[whatwg] Specification of window.find()

Aryeh Gregor Simetrical+w3c at gmail.com
Thu Jul 21 12:59:53 PDT 2011

On Wed, Jul 20, 2011 at 6:23 PM, Tim Down <timdown at gmail.com> wrote:
> Yes, but it's significantly better than the alternative, which is to
> write your own code to search for text that spans nodes.

It shouldn't be *too* hard to write that code.  First do the search in
textContent and get a list of the offsets of all the results.  Then
get a list of Text nodes, and iterate through them.  Record the sum of
their lengths as you go, and when you get to the right place, store
the result.  I'd guess it would be 20 lines or so.  Something like
this (untested):

function findStrings(root, search) {
    var offsets = [];
    for (var i = root.textContent.indexOf(search); i != -1; i =
root.textContent.indexOf(search, i + 1)) {
    var results = [];
    var treeWalker = document.createTreeWalker(root, NodeFilter.SHOW_TEXT);
    var currentOffset = 0;
    while (treeWalker.nextNode()) {
        while (offsets.length
        && currentOffset <= offsets[offsets.length - 1]
        && offsets[offsets.length - 1] < currentOffset +
treeWalker.currentNode.length) {
offsets[offsets.length - 1] - currentOffset]);
        currentOffset += treeWalker.currentNode.length;
    return results;

Probably buggy, but something like that should work.  (And hey, it's
19 lines, good guesswork.)  Granted, if you wanted to do any kind of
normalization it would be more complicated to author, but also more
complicated to spec.  So I don't see really a use-case here that's
strong enough to justify this, if we can get rid of it.

> Agreed. My number two feature (well, it would make the top 5, at
> least) would be removing the restriction on execCommand() only working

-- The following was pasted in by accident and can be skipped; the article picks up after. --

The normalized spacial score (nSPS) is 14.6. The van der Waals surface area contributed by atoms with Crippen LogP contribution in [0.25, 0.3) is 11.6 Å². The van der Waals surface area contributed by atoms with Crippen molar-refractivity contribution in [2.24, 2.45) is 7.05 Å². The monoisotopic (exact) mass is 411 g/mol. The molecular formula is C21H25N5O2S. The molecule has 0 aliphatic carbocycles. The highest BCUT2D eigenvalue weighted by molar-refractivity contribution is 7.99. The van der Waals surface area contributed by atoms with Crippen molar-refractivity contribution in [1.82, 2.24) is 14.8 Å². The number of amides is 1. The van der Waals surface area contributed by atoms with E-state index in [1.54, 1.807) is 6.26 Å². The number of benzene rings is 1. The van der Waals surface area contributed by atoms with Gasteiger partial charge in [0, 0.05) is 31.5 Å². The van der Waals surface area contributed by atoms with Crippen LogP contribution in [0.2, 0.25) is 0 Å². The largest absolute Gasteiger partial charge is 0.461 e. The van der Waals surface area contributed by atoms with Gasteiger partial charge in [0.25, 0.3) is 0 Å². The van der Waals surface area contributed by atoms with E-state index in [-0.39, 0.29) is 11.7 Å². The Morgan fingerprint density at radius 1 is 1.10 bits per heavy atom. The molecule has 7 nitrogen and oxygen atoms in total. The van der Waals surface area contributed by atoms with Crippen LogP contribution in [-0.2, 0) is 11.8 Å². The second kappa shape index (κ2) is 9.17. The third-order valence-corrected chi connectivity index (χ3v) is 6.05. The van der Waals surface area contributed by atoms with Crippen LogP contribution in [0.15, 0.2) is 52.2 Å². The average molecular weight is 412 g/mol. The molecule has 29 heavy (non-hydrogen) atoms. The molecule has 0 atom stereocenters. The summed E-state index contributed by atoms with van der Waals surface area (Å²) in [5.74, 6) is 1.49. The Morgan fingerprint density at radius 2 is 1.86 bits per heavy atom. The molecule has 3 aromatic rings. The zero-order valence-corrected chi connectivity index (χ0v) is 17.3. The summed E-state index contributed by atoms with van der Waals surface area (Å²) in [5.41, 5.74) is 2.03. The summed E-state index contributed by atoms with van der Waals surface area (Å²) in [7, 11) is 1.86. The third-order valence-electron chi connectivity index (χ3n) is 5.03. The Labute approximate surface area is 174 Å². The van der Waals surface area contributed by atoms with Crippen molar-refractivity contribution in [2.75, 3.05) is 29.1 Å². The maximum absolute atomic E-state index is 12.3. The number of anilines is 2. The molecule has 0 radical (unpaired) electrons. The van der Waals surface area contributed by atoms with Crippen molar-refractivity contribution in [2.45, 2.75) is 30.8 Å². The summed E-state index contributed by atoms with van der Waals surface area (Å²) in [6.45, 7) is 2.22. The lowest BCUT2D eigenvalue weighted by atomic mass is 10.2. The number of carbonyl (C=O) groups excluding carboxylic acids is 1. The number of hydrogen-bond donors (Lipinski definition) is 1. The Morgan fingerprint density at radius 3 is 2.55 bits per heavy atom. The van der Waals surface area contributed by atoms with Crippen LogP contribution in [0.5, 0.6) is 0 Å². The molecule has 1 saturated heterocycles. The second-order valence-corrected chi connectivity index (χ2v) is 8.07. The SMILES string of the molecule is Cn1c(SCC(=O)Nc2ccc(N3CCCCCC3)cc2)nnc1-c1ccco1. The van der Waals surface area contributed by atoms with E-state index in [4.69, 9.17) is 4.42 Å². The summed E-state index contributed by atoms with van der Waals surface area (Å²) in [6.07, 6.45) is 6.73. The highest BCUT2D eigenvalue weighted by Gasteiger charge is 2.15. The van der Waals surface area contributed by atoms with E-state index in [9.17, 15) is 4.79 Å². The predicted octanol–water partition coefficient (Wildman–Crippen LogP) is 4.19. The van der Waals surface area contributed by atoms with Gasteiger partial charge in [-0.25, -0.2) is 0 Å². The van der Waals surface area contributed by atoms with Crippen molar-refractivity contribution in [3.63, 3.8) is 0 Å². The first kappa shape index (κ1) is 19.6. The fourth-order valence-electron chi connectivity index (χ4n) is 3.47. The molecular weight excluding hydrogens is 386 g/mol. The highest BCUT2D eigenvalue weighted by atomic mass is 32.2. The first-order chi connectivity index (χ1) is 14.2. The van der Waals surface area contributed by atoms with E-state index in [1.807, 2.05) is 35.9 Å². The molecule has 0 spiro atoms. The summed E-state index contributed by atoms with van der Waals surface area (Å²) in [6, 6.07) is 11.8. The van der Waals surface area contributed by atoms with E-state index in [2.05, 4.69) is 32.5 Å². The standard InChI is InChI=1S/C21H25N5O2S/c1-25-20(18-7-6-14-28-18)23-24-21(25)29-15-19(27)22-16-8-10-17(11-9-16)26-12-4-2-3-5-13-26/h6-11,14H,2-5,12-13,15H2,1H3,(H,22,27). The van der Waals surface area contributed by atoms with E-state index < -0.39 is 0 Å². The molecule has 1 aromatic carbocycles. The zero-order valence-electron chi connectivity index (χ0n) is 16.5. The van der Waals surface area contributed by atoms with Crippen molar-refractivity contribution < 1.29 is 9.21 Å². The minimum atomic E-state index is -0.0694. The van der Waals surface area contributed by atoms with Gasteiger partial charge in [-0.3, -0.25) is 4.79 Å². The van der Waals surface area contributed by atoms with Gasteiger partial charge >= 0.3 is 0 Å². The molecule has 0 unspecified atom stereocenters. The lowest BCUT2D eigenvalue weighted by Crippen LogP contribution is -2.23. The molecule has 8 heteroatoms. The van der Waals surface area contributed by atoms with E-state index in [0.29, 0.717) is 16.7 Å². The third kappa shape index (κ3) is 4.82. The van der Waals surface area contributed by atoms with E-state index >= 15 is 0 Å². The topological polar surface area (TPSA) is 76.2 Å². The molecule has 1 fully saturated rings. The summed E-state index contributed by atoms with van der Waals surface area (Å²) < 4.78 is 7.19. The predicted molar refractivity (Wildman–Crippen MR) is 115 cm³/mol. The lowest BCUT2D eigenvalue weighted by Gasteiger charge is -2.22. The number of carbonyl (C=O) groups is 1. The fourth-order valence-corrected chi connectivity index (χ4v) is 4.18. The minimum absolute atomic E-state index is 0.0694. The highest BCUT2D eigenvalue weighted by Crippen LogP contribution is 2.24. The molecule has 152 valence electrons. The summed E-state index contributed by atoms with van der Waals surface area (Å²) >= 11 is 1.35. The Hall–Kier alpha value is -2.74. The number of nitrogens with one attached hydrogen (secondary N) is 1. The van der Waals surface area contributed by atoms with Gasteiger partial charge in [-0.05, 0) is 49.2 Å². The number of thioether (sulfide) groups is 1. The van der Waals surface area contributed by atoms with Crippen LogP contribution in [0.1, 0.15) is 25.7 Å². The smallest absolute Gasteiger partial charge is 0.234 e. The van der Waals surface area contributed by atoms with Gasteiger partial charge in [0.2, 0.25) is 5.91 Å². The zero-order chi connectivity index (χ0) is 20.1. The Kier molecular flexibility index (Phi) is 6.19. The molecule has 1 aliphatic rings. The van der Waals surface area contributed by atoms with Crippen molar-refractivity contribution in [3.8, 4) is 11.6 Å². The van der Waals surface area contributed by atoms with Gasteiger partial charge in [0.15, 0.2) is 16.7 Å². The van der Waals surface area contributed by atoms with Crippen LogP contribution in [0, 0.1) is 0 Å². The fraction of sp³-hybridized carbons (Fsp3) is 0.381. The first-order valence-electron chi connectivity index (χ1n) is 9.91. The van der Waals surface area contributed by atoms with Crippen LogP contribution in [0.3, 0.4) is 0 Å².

> on editable content. This very use case shows that its usefulness
> extends beyond editable content. The temporarily-switch-designMode-on
> workaround is ugly, and destroys the selection in some browsers.

As I said elsewhere, I disagree.  Wanting to only modify editable
content is an important use-case.  It's easy to emulate the behavior
you want if that restriction is in place (temporarily turn on
designMode), but nearly impossible to emulate the opposite behavior if
it's not built in to start with.  If execCommand() worked on any
content at all, then text editors would be permanently forced to use
iframes with designMode instead of being able to use contenteditable,
just to avoid the user randomly bolding or deleting interface text.
Also, it would mean that (for instance) execCommand("delete") works
differently from the backspace key.

If turning designMode on destroys the selection in some browsers,
that's a bug that can easily be fixed, and doesn't justify a change to
the spec.  Changing specs to work around easily-fixed browser bugs
makes much less sense than just fixing the bugs.  The only
disadvantage I see to requiring this is that it's error-prone: the
obvious way to do it is to turn designMode on and then turn it off,
which will have an unexpected side effect if it had already been on.
But that's a minor issue, and I don't see a good way to avoid it.

Why exactly do you not want to turn designMode on and off, other than
easily-fixed browser bugs?  What do you think is "ugly" about it?

More information about the whatwg mailing list